Tropical Holiday

This week I’m pleased to offer a series of guest posts by P. Andrew Och, a very talented journalist and photographer. Och and I have freelanced together numerous times. Enjoy his tales and insights from his recent trip to Grand Cayman Island. All articles and photos are by P. Andrew Och, unless otherwise noted.

During a recent visit to Grand Cayman Island, I discovered that there are a number of reasons to spend the holidays in the Caribbean besides the warmer weather and obvious attractions of a tropical location.

Grand Cayman is a small island South of Cuba with only a two hour flight from Miami International Airport. The island with a population of only about 20,000 has that small town vibe and sense of community that can make for a memorable holiday experience for you and your family.

One big reason to go to Grand Cayman during the holidays is that they actually want you there! This brings the prices down on airfares, hotels, attractions, diving, water sports, shopping and more. You can find special packages all over the islands to encourage holiday travel and visits.

There are special local holiday traditions of which to take advantage and enjoy. The Friday of Cayman Thanksgiving weekend is a true celebration of all that is Caymanian, and is also called Cayman Homecoming. The weekend (which took place on December 6 and 7 this year) kicks off with the concert event of the year that features the premier Cayman bands and world-class entertainment. Cayman Thanksgiving is a weekend-long national celebration that honors Cayman heritage, culture and lifestyle. It’s the Cayman way of showing fellowship among friends, family, neighbors and visitors while expressing thanks and gratitude for the blessings of island life.

Another special time in the Caymans during the holiday season is the annual Gimistory festival at the end of November. This festival brings together local and international storytellers who travel the island to tell their tales. You will enjoy Cayman-style lemonade and fresh caught seafood as the incredible tales are told for free at stages all over the island.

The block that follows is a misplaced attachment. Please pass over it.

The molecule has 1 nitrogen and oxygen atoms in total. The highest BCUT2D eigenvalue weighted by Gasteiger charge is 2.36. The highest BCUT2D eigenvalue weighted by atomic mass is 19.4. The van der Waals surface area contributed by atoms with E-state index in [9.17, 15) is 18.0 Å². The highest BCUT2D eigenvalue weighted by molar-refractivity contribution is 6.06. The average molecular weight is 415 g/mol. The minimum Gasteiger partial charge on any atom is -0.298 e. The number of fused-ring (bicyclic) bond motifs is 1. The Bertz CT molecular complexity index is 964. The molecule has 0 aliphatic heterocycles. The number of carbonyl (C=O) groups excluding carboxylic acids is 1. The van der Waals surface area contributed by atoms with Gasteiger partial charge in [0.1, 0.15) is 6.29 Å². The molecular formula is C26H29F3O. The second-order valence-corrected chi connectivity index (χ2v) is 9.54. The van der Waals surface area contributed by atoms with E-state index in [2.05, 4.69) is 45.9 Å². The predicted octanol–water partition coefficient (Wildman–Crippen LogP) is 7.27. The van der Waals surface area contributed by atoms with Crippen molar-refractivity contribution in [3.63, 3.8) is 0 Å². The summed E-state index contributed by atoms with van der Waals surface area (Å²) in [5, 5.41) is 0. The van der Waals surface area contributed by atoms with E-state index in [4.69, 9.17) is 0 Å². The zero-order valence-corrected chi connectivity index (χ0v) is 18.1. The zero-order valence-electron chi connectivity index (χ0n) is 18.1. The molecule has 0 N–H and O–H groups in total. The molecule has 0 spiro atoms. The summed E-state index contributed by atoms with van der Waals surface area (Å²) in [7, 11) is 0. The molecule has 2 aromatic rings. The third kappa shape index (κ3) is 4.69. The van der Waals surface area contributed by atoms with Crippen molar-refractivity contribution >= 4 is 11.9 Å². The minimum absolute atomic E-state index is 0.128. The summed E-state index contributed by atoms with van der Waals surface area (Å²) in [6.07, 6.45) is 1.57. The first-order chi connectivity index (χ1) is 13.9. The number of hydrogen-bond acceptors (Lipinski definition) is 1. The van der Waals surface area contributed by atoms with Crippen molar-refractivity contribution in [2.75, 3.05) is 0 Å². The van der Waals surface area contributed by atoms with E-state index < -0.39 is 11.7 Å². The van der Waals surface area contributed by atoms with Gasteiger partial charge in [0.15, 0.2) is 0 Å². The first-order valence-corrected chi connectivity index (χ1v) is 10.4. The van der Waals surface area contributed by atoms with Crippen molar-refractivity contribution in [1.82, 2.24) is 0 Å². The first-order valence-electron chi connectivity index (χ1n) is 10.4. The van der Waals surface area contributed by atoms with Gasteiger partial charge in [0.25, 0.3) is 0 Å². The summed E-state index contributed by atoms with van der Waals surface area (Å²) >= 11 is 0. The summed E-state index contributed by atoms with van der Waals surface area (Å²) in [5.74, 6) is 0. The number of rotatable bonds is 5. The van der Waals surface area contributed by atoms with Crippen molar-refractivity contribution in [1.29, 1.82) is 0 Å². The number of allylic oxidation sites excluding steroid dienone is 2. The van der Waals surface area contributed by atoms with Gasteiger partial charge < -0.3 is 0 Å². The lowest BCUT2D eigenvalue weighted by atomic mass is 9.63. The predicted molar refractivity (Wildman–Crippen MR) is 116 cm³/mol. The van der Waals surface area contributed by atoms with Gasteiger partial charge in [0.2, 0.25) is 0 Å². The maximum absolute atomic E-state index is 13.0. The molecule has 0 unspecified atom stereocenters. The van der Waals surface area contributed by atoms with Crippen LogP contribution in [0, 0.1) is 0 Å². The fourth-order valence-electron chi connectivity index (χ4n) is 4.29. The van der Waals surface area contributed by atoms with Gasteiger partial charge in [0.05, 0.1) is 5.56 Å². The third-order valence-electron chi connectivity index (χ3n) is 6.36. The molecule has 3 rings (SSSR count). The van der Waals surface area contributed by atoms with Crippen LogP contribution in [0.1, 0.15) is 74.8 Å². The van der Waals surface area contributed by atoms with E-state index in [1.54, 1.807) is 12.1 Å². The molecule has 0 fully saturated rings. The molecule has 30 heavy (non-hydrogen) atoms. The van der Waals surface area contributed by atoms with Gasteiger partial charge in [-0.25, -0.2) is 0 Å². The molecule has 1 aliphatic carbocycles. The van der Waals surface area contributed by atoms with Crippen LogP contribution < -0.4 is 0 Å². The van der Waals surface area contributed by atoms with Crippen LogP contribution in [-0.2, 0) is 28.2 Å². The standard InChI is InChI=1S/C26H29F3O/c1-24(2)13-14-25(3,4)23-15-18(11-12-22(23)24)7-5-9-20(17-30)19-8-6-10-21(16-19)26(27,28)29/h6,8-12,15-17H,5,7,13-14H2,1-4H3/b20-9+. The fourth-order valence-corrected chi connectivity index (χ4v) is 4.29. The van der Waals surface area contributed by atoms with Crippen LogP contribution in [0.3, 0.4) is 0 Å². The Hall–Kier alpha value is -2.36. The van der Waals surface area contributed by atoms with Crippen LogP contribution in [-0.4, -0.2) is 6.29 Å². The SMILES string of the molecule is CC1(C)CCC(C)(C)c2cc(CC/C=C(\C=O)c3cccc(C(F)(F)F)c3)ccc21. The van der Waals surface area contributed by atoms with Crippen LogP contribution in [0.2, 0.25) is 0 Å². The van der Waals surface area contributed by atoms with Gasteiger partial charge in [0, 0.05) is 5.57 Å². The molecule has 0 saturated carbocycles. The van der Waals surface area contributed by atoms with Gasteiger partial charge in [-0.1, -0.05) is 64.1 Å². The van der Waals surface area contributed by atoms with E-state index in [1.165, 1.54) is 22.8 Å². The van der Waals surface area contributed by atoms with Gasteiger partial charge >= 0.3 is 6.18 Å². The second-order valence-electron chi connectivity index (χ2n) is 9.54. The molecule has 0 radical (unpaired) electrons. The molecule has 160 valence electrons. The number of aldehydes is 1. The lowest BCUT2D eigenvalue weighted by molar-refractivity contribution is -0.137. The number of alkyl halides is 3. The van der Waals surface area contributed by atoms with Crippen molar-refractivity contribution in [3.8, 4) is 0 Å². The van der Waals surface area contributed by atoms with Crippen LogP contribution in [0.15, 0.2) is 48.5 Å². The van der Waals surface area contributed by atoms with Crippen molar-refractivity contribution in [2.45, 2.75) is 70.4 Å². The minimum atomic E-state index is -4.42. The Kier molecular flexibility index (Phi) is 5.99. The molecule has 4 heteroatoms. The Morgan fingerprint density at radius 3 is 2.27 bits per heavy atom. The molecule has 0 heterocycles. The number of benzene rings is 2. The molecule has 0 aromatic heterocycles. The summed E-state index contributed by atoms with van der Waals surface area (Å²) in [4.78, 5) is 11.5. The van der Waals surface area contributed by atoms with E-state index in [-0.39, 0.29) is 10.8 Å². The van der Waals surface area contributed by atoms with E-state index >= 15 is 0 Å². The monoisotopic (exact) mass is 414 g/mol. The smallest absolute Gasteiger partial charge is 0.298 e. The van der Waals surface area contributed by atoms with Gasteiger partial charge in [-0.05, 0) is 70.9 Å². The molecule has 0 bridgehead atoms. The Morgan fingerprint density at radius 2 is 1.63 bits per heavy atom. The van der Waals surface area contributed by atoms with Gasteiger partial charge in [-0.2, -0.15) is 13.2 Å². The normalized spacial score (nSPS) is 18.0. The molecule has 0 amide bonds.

Christmas is a wonderful time on the island with lights, trees and decorations that give a special tropical warmth to the holiday. And don’t worry about shopping… from the shops in George Town to the stores of Camana Bay, they have you covered. The Farmers & Artisans Market held every Wednesday from 12:00-7:00 p.m. in Camana Bay takes on a holiday flair, as well.

You’ll want to visit Camana Bay anyway for their amazing restaurants and to see the island’s biggest and most beautiful Christmas tree. They also host another Christmas treat — The Parade of Lights. It takes place on December 1, and features boats decorated with millions of lights parading through the harbor. Onlookers enjoy carol singing, local food and drink in what is fast becoming a Grand Cayman tradition.

Camana Bay Tree Lighting 2012 (photo courtesy of Camana Bay)

Camana Bay Tree Lighting 2012 (photo courtesy of Camana Bay)

I would recommend sticking around for New Year’s Eve, too. Spending the night at one of the swanky resorts or any of the world famous restaurants on Seven Mile Beach is a spectacular way to ring in the New Year. You’ll be treated to one of the biggest fireworks displays in the world, as nothing stands between you and the brilliant aerial display but miles of white sand.

So, if you’re looking to add a little tropical spice to your holidays, the Cayman Islands may be the way to chase away Old Man Winter and keep the family singing Frosty the Snowman all at the same time. The islanders want you to visit, and the package deals are there. If you can’t make it this year, start making plans to pack your Santa hat and swimsuit and head south for the winter in 2015.

Leave a Reply

Fill in your details below or click an icon to log in: Logo

You are commenting using your account. Log Out /  Change )

Twitter picture

You are commenting using your Twitter account. Log Out /  Change )

Facebook photo

You are commenting using your Facebook account. Log Out /  Change )

Connecting to %s